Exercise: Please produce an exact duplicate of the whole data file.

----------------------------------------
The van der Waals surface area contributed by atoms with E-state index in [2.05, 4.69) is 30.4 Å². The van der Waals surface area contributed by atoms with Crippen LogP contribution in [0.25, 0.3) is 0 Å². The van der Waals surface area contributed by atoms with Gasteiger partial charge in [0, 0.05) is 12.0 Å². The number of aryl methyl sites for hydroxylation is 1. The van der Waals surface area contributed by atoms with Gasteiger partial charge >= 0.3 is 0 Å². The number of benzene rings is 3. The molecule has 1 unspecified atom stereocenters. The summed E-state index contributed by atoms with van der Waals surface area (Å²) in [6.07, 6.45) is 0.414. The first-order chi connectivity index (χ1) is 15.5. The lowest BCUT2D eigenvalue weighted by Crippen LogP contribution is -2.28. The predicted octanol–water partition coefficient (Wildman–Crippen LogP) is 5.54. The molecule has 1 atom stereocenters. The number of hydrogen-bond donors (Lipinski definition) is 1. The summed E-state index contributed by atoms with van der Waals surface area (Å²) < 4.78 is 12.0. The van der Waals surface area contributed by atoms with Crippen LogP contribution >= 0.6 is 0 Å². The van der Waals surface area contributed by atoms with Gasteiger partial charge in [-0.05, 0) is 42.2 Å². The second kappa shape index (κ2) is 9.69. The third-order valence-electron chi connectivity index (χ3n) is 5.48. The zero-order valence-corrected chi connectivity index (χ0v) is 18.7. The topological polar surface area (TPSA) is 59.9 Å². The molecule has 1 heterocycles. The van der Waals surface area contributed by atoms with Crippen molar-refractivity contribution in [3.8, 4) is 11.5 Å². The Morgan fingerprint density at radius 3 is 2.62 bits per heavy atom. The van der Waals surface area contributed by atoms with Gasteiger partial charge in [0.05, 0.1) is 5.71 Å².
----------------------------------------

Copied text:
The van der Waals surface area contributed by atoms with E-state index in [2.05, 4.69) is 30.4 Å². The van der Waals surface area contributed by atoms with Crippen LogP contribution in [0.25, 0.3) is 0 Å². The van der Waals surface area contributed by atoms with Gasteiger partial charge in [0, 0.05) is 12.0 Å². The number of aryl methyl sites for hydroxylation is 1. The van der Waals surface area contributed by atoms with Gasteiger partial charge >= 0.3 is 0 Å². The number of benzene rings is 3. The molecule has 1 unspecified atom stereocenters. The summed E-state index contributed by atoms with van der Waals surface area (Å²) in [6.07, 6.45) is 0.414. The first-order chi connectivity index (χ1) is 15.5. The lowest BCUT2D eigenvalue weighted by Crippen LogP contribution is -2.28. The predicted octanol–water partition coefficient (Wildman–Crippen LogP) is 5.54. The molecule has 1 atom stereocenters. The number of hydrogen-bond donors (Lipinski definition) is 1. The summed E-state index contributed by atoms with van der Waals surface area (Å²) < 4.78 is 12.0. The van der Waals surface area contributed by atoms with Crippen LogP contribution >= 0.6 is 0 Å². The van der Waals surface area contributed by atoms with Gasteiger partial charge in [-0.05, 0) is 42.2 Å². The second kappa shape index (κ2) is 9.69. The third-order valence-electron chi connectivity index (χ3n) is 5.48. The zero-order valence-corrected chi connectivity index (χ0v) is 18.7. The topological polar surface area (TPSA) is 59.9 Å². The molecule has 1 heterocycles. The van der Waals surface area contributed by atoms with Crippen molar-refractivity contribution in [3.8, 4) is 11.5 Å². The Morgan fingerprint density at radius 3 is 2.62 bits per heavy atom. The van der Waals surface area contributed by atoms with Gasteiger partial charge in [0.05, 0.1) is 5.71 Å².